Friday, May 5, 2017

Extraordinary Lightning Strikes over the Northwest

This morning, I took a look at the 24-h lightning strike map for the region and my jaw dropped (see the map below).   Many hundreds (if not thousands) of lightning strikes hit our region, with southwest WA and the eastern side of Puget Sound country getting more lightning than I have ever seen before in a day. Simply amazing.


Why so much lighting for this event?   Certainly, the record breaking amounts of atmospheric moisture streaming into the area the previous two days are prime candidates.  Large amounts of moisture act like "fuel" for thunderstorms, since as the air rises in the cumulonimbus clouds, the moisture condenses, releasing latent heat, which makes the air more buoyant.

Another measure of the intensity of the thunderstorms yesterday were their heights.   Typical thunderstorms around here usually rise to 15,000-20,000 feet at most.  Wimpy stuff.  But yesterday, several of the storms climbed to over 40,000 ft, as shown by the echo-top radar product shown below.


One of my graduate students went to the University of Oklahoma and even he was impressed.  Torrential rain fell out of some of the more intense cells.   In Auburn, 1.3 inches of rain fell in less than two hours.  That is a deluge.

Well, the thunderstorms are over now, and light rain is moving in associated with a (typical) Pacific front.  Oh well...


Finally, for the skiers in the crowd, the NW Avalanche Center is having their annual fundraiser, this time for improving mountain weather stations.  More information here.  And if you want to join local weather lovers at the Puget Sound American Meteorological Society meeting, check below.
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On Saturday May 6th, Larry Schick, lead meteorologist for the US Army Corps of Engineers in Seattle, will talk about Flood Risk Management and Atmospheric Rivers in Western Washington at 3pm at the Seattle Public Library Montlake branch2401 24th Ave. E., Seattle, WA 98112, http://www.spl.org/locations/montlake-branch/mon-getting-to-the-branch All are invited.  Refreshments as well.

15 comments:

John K. said...

"One of my graduate students went to the University of Oklahoma and even he was impressed"

I grew up right in the middle of Tornado Alley. As a child, I remember being awestruck watching the sky explode every few days. That happens all summer long back there - it is a beautiful sight to behold. While out here we have the mountains, back there they have the sky. Our maritime weather out here is boring in comparison.. except perhaps for the occasional cyclone coming ashore from the Pacific.

Bernadette said...

North Tacoma had an incredible amount of rain, around 5:30 pm, in just a half-hour or so. Within a few short minutes our lawn was under water and we had water pouring in under the doors. We face due west, over the Narrows. It was extraordinary. Does anybody know how much rain fell during that deluge?
Bernadette

Colleen said...

We missed out in north Whatcom County. Was so looking forward to a genuine thunder & lightning storm, but it fizzled out before reaching us. Wind picked up slightly around 5pm, a few ominous booms now & then and that was that.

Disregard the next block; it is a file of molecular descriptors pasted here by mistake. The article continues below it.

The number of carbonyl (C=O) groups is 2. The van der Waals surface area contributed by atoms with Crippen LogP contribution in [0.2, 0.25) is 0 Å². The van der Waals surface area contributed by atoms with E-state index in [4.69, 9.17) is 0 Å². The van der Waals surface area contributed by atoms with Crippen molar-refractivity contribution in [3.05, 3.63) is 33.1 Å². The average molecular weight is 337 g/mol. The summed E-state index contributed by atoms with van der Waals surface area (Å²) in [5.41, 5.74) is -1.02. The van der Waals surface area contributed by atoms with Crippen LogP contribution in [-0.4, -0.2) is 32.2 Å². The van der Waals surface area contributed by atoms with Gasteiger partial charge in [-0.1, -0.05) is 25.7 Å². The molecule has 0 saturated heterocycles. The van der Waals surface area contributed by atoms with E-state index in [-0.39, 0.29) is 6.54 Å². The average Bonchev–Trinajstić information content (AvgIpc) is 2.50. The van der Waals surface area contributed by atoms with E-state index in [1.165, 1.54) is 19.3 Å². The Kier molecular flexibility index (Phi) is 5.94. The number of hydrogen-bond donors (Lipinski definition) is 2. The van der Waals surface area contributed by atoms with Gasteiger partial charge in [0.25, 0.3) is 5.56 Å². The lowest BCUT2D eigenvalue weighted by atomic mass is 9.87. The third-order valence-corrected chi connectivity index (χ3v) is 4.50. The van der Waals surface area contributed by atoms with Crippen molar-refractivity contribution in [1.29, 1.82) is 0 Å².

Alistair said...

Cliff, just wondering how the lightning strike map is recorded? Presumably it's done via satellite, but could you say a little more about how that works? What is actually being detected or measured?

Thanks.

Alistair Spence,
Wedgwood, Seattle.

ginnaville said...

Bernadette; A civilian observer (CW1002) near N. Vassault St. and N. 50th St. recorded rain starting at approximately 4:45 pm. At 5:24 the gauge was up to .42 inch, but by 5:39 it was .90 inch! Texas type numbers for awhile for you folks in Tacoma.

Stinky_Wizzleteats said...

Curious how there are strikes out over the Pacific, but hardly any over the Sound. You can almost trace the shoreline.

Matt said...

On the lighting map there are + and - , what do those denote?

Ansel said...

I slept outside under my porch so I could watch. It was like old times back in Connecticut. As cliff says, there hasn't been anything like this in years.

Nancy Devine said...

For a point if comparison it would be interesting to see a "normal" Seattle lightning strike map.

John Marshall said...

Anyone notice the very unusual convergence zone at 5:50pm Friday... it starts in Discovery Bay and crosses Admiralty Inlet to end up near Bellingham. Never seen a strong CZ this far north. Outside of Puget Sound in the Strait.

Susan said...

Imaging artifact. The blue layer is on top, obscuring the red. Look closely at the coastline, Columbia river, even the Canadian border and it becomes clear...

Kurt Klimisch said...

Yes, please do a post on the lightning map. Compare to a "usual" thunderstorm in the Puget Sound.

Organic Farmer said...

Yes!
It poured! Well over an inch in my rain gauge near the Admiralty inlet. Largest single rain event we have had since March I would guess.

Admiralty inlet gets in caught in the "normal" east/west CZ at times, but this one was weird, so North/south in orientation.

John K. said...

Cliff, the definition of a lightning strike is when lightning reaches something on the ground. Are these charts actually showing strikes, or are they showing any lightning activity, including that between clouds (which is most of it)?

Ellen Baker said...

As for the big event, Glacier WA witnessed two full hours of lightning between clouds with loud, near continuous rolling thunder that echoed through the mountains (about 6:20 pm through 8:20 pm). The event was so (pardon the pun) striking that I made some short audio recordings, but they're dominated by the sharp patter of rain. I may do some audio editing to isolate the thunder which was awesome (I'm originally from Pennsylvania).